It's tempting at times to look at those who are different and wonder what's wrong with them, or why they didn't do what I did. I get that. But the reality is, I'm the oddball. I think being gay creates a different trajectory, not better, just different. You grow up feeling different anyhow, so you don't have a 'pull' to stay there as you age. Those who fit in and felt comfortable stayed. I understand that completely, and don't judge or wonder about it. Some of them are good friends of mine, and we have a lot to share with each other about how things are different on our side of the fence.
If everyone left their 'shitholes' and moved toward a more cosmopolitan life, just imagine how fucked up the world would be...
|by Anonymous||reply 40||05/09/2013|
Thank you for your comments, R37. Should we fight about it, do you think?
|by Anonymous||reply 41||05/09/2013|
In all fairness, OP didn't say exactly what his hometown was. How big, how small, how economically depressed, etc. There are towns in this country that, objectively speaking, should probably be abandoned.
|by Anonymous||reply 42||05/09/2013|
I get a kick out of how many of them 1) became Teachers (High School 4-ever); and 2) married each other. Esp. people who seem to have nothing in common physically or personality-wise.
One that sticks out is the slut of my class married the son of a hoity-toity family who owned a big funeral business. He was four years her senior and real popular. She was from the wrong side of the tracks.
Still married, she got really fat. But they have gorgeous kids.
|by Anonymous||reply 43||05/09/2013|
I don't mind people that "live small" or stay put- whatever floats your boat.
However, it annoys me when they are stuck in a small way of thinking.
Example - all my family stayed put (within a 30 radius from where we grew up). They all not tolerant of anyone else (they're Italian and think anyone that doesn't have a vowel at the end of their name is below them), complain about high taxes (they live in one of the most expensive areas of the country), but don't want to pay city workers a fair salary. BUt they enjoy the inflated value of their homes (way above the national average).
In short, small minds! My guess is that if they got out a bit more, maybe they would be open to learning / enjoying new things (was that the point you were trying to make OP?)
|by Anonymous||reply 44||05/09/2013|
Another thing I don't get is why people choose to live in poverty. That mentality is just so foreign to me. Why don't they just get a good job and move to a nice neighborhood? Choosing between living in the projects and a lovely apartment is a no-brainer, seriously.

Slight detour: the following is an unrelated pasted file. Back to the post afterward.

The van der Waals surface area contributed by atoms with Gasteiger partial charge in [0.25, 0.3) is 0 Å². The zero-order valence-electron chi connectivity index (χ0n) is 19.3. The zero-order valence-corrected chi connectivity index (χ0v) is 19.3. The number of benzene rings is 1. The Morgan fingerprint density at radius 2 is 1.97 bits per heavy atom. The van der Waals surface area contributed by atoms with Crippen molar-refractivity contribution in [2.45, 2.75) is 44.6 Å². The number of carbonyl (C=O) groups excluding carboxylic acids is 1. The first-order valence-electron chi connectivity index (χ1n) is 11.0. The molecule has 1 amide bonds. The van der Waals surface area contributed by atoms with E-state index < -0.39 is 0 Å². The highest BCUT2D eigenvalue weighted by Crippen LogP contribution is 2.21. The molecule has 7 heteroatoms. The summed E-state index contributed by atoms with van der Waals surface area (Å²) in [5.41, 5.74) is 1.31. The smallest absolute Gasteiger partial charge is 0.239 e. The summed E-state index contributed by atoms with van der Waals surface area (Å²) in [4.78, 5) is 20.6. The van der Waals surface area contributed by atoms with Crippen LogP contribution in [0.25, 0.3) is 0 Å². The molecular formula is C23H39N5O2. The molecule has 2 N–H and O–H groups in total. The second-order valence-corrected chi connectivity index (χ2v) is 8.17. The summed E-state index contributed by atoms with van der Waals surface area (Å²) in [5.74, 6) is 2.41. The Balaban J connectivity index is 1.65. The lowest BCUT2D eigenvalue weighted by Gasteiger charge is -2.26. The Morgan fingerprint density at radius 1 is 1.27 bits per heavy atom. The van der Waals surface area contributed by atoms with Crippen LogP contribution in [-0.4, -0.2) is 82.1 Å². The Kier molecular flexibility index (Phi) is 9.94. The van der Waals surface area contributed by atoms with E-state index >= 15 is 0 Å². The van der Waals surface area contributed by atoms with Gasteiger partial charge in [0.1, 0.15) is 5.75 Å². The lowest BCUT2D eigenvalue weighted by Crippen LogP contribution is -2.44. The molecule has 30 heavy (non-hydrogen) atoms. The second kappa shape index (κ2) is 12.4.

|by Anonymous||reply 45||05/09/2013|
R44 got it right. People from small towns who choose to stay there don't get exposed to different cultures or different ways of doing things -- and there's a reason they don't want to. They're afraid.
These are people who cling to the old ways of doing things, who think there's only one right way to do anything, and who coined the phrase, "Because that's the way we've always done it" as an answer to any "why" question.
People like that can be fun to be around, for a little while. But drop a new idea in their laps and watch them FREAK OUT!!! They're scared and scary. As Obama said, these are the type of folks who cling to their guns and their religion. And yes -- they vote Republican.
They hate change. They hate people who aren't like them. And they especially hate anyone who's escaped.
I don't care what any of you think -- I'm going to judge them, and I AM better than they are. It takes guts to leave one's home. I went into the military to do it (that's free), and was exposed to many types of people and a number of different cultures. I was stationed in Europe, and when I got home, I was willing to take risks and travel and make the changes that had to be made to improve my life circumstances. I love knowing that I had the balls to do a myriad of things that the majority of people never would have had the courage to even try.
Take risks with your life -- it's definitely worth it.
|by Anonymous||reply 47||05/09/2013|
Another mealy mouthed queen who thinks he's somehow better than those he grew up with because he wanted something different that what was offered in his "redneck shit hole". Believe it or not OP, you don't necessarily have a better life than they do because you left. You did what was right for you and they did what was right for them. The fact that you can't understand that shows that you're, to put it bluntly, a colossal snob.
|by Anonymous||reply 48||05/09/2013|
You couldn't pay me to live in my hometown. There were only 30 people in my graduating class and many are still there. I'm still friends with some, and they seem happy there, so I don't begrudge them.. But sometimes the conversations seem like its still high school. For fuck sakes, 20 plus years later everyone is STILL wondering if that one guy is gay (since I'm the only 'out" person from my class, they always ask me). They are also always planning some reunion of some sort. Pass!
|by Anonymous||reply 49||05/09/2013|
While some may move town, a third will stay and most will not move outside their state From Pew More than six-in-ten adults (63%) have moved to a new community at least once in their lives, while 37% have never left their hometowns. Most adults (57%) have not lived outside their current home state in the U.S. At the opposite end of the spectrum, 15% have lived in four or more states.
Of course living in the City is not always great, even in terms of career development, is the local small town doctor or lawyer or accountant better or worse off than someone living in the City on Welfare or a menial job? I know there is more to life than money, career but even small towns need professionals and managers!
|by Anonymous||reply 50||05/09/2013|
I live near my small home-town; my mother still resides there.
I don't miss IT; I miss the way I could run around; cut through yards; ice-skate right on the streets and sled down the then-unfenced hills of the town park; play side-walk hop-scotch; and walk to the pool. In short, it was a great place to grow up in.